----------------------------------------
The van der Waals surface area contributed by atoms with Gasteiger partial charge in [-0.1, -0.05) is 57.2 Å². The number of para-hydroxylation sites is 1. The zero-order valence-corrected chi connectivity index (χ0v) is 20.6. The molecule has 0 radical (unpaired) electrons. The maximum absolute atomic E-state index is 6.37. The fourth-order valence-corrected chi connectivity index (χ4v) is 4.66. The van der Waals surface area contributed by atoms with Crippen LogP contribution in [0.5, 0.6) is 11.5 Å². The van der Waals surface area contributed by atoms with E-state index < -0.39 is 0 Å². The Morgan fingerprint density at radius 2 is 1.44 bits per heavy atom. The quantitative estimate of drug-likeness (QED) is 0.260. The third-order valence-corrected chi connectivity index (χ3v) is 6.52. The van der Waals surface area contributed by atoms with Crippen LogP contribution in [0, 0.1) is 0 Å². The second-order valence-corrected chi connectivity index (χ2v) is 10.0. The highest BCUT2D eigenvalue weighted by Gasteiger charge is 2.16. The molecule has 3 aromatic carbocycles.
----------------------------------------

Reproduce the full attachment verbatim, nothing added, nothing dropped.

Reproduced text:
The van der Waals surface area contributed by atoms with Gasteiger partial charge in [-0.1, -0.05) is 57.2 Å². The number of para-hydroxylation sites is 1. The zero-order valence-corrected chi connectivity index (χ0v) is 20.6. The molecule has 0 radical (unpaired) electrons. The maximum absolute atomic E-state index is 6.37. The fourth-order valence-corrected chi connectivity index (χ4v) is 4.66. The van der Waals surface area contributed by atoms with Crippen LogP contribution in [0.5, 0.6) is 11.5 Å². The van der Waals surface area contributed by atoms with E-state index < -0.39 is 0 Å². The Morgan fingerprint density at radius 2 is 1.44 bits per heavy atom. The quantitative estimate of drug-likeness (QED) is 0.260. The third-order valence-corrected chi connectivity index (χ3v) is 6.52. The van der Waals surface area contributed by atoms with Crippen LogP contribution in [0, 0.1) is 0 Å². The second-order valence-corrected chi connectivity index (χ2v) is 10.0. The highest BCUT2D eigenvalue weighted by Gasteiger charge is 2.16. The molecule has 3 aromatic carbocycles.